March 16 was the final night restaurants in Boston were permitted to serve dine-in guests until April 6, following statewide restrictions in response to the global coronavirus pandemic. Some kitchens around the city closed early or began to offer takeout and delivery service, and restaurant workers — servers, cooks, managers, bartenders, cleaners — were left to figure out how to pick up the pieces.
Elizabeth Campos, who has worked as a bartender and server at Sol Azteca for a year, saw her shifts get cut from five days a week down to one as part of the restaurant’s coronavirus response.
“You need another job to survive, but there aren’t any, because of the three-week closure,” she said in Spanish. “I understand the governor wants this to maintain public safety. But many people risk going to work because we need to [pay rent]. More than anything, food service depends on these workers.”
Sol Azteca began offering takeout and delivery through third-party apps like Uber Eats and Grubhub well before this pandemic. But these have never brought in enough money to sustain the place without dine-in service, according to manager Rima Osornio, whose father co-founded Sol Azteca in 1974.
“We’re going to give just [takeout and delivery] a go this week,” Osornio said. “By Saturday, if I can at least make enough to pay the staff that’s here and the food costs, then I’ll keep going. But if I can’t even do that, then I’m just going to close down until further notice. Honestly, I would rather close than deal with all this uncertainty and stress day by day. But the employees would be affected more than they already have been.”
Osornio said she has already had to lay off one employee, and, like Campos, many other cooks and servers at Sol Azteca have seen their hours cut to match decreased demand. Osornio has contemplated pausing the restaurant’s cable service, cancelling their OpenTable subscription, and even taking on a side gig herself as a driver for a food-delivery app.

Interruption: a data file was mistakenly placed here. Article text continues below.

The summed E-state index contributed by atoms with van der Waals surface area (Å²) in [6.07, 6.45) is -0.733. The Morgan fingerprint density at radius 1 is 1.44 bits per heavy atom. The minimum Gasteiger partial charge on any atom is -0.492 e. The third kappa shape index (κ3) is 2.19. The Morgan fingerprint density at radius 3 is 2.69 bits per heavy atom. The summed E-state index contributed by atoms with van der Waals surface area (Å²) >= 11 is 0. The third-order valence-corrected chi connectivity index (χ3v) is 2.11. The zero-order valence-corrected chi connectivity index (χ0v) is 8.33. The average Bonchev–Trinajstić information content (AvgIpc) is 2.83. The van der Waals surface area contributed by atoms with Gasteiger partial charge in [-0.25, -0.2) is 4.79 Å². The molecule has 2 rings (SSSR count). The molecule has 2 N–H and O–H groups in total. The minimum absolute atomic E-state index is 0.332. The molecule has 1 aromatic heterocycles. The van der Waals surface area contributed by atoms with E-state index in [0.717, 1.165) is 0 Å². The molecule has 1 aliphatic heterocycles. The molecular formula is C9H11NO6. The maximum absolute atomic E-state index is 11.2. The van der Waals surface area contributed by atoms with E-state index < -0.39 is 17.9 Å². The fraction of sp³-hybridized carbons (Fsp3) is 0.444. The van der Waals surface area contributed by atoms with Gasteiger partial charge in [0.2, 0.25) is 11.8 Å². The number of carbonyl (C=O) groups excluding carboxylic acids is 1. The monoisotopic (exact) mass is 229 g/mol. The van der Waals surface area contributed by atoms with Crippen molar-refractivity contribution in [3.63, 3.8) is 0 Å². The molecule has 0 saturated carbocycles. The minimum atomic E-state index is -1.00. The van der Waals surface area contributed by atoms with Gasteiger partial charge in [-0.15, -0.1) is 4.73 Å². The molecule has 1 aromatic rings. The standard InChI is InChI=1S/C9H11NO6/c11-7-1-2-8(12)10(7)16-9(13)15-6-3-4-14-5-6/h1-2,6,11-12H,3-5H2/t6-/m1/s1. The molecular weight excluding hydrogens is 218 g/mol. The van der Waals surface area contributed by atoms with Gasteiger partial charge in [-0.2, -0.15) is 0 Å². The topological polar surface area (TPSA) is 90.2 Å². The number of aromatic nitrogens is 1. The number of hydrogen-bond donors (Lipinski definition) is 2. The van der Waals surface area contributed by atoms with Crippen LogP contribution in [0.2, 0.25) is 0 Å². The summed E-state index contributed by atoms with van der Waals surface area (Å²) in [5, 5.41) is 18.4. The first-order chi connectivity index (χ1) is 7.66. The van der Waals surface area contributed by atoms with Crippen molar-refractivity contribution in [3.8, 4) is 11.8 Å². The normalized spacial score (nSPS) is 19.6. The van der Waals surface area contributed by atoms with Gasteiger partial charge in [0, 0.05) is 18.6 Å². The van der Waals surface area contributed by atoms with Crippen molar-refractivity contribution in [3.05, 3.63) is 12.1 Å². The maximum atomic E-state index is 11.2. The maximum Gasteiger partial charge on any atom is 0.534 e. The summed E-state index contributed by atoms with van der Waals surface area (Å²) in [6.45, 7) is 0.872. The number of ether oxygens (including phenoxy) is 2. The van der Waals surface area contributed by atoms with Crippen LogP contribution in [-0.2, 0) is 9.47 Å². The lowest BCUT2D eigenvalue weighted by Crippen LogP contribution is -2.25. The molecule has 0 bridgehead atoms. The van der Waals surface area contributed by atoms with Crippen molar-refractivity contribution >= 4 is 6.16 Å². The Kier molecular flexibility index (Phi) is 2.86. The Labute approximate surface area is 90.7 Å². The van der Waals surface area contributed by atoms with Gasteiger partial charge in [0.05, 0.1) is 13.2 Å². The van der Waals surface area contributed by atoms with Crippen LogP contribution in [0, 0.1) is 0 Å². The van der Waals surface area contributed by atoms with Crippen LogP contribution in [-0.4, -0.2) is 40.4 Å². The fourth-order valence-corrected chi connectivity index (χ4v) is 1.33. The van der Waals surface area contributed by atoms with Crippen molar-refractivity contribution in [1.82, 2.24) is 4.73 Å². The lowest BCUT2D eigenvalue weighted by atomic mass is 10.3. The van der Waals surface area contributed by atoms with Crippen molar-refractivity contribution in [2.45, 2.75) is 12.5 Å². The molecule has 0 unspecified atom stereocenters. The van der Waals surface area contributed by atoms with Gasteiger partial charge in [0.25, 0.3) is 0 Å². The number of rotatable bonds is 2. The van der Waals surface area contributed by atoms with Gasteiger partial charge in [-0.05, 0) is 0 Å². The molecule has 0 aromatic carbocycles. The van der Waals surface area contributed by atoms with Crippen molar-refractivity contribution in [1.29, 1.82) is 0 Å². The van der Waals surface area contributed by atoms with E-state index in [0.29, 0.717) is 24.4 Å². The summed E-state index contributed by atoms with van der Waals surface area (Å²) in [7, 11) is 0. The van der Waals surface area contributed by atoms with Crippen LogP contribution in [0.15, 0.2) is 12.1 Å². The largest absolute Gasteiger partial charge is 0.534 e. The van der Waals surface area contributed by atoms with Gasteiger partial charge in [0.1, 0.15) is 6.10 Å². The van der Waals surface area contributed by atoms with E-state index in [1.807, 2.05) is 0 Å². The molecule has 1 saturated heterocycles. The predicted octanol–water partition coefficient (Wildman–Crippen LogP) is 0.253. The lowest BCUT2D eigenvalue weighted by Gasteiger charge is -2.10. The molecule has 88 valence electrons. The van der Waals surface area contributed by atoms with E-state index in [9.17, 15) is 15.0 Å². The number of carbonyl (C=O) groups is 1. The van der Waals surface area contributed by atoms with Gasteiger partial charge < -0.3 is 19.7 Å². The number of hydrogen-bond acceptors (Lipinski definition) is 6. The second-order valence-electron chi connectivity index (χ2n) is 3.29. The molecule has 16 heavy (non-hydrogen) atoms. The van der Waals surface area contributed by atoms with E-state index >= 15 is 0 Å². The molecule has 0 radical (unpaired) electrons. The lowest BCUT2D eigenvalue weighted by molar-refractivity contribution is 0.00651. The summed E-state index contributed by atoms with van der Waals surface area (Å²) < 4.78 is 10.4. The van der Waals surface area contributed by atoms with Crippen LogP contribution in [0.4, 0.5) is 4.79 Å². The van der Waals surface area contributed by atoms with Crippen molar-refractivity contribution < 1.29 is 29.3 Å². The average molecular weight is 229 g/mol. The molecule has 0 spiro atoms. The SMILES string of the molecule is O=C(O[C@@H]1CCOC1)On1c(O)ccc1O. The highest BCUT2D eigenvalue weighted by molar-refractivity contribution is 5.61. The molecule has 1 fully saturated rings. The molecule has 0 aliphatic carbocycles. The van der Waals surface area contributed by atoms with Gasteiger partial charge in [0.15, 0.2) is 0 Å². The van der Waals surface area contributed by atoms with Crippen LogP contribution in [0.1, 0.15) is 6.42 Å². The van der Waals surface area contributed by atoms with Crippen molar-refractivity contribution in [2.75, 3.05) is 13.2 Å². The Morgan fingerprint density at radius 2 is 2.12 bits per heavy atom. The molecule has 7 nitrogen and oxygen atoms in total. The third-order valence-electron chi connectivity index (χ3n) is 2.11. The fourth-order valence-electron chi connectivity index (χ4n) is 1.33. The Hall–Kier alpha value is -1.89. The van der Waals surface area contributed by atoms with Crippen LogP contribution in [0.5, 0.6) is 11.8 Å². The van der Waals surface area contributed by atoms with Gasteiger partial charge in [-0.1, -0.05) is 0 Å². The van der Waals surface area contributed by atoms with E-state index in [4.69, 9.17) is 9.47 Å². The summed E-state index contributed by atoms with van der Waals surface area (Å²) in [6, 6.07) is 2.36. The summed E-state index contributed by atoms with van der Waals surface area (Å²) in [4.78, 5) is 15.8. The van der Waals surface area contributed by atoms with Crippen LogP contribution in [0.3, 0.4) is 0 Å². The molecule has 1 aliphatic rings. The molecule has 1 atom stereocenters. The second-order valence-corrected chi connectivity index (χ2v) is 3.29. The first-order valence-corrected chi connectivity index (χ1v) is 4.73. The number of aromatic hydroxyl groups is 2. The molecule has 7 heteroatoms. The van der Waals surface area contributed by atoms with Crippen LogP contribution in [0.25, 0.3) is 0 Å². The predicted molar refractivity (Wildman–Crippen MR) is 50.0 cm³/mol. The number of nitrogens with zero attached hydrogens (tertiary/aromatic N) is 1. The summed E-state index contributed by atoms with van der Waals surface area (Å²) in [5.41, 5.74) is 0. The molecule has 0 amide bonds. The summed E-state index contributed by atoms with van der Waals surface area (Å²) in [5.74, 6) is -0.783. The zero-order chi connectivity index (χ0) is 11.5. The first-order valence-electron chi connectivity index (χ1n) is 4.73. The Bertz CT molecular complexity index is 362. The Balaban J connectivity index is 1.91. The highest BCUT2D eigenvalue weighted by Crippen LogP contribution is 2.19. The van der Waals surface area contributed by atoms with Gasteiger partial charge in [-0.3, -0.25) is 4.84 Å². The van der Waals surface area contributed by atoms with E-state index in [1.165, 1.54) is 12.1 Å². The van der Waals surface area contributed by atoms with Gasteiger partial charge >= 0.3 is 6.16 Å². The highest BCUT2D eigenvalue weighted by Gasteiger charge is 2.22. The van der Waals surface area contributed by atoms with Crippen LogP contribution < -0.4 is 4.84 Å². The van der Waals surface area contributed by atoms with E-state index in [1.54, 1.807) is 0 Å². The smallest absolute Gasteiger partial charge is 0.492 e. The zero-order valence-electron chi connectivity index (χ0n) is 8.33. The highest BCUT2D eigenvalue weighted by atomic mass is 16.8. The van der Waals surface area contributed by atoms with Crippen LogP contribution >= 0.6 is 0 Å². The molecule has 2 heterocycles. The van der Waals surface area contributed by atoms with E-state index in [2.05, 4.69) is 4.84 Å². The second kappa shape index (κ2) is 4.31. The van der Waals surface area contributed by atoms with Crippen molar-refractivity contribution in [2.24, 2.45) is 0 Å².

“Things escalated so quickly,” Osornio said. “I have a ton of food that, if I don’t sell it, is going to go bad. I just purchased a whole bunch of liquor. We can use that later, but that bill is not going to get paid when it’s due. That’s for sure. We’re going to go a month or three weeks without selling any booze — or maybe nothing.”
Like Sol Azteca, jm Curley in Downtown Crossing also makes a significant chunk of revenue from alcoholic beverages like mixed drinks and beers on tap, which cannot be sold under the takeout- and delivery-only model. They plan to continue serving food however possible, but business has dropped by 50 to 70 percent in the past week, according to assistant general manager Ben Alleman. The restaurant boosted its sanitation procedures a few weeks ago and started reducing staff hours this week in anticipation of the dining-in restriction.
“Since we started early with the precautions, we felt like we were ready to do takeout and delivery in a safe way that wouldn’t put any staff at risk or customers,” Alleman said. “We want to stay open as much as we can until the threat to our employees and customers is mitigated. And then we’ll get started again.”
Osornio recognizes that, after the pandemic is over, diners may take a while to start eating out again. Recovery for employees could be slow, and some restaurants might close permanently. But she hopes people will not go back to their old habits.
“There’s going to be a renewed appreciation — people are going to be so happy to be together,” she said. “Before, we were just so spoiled. You could get anything you want, at any moment; hang out with anyone, hang out with strangers, go out and meet a date. And now, we’re going to appreciate just being able to be near someone.”
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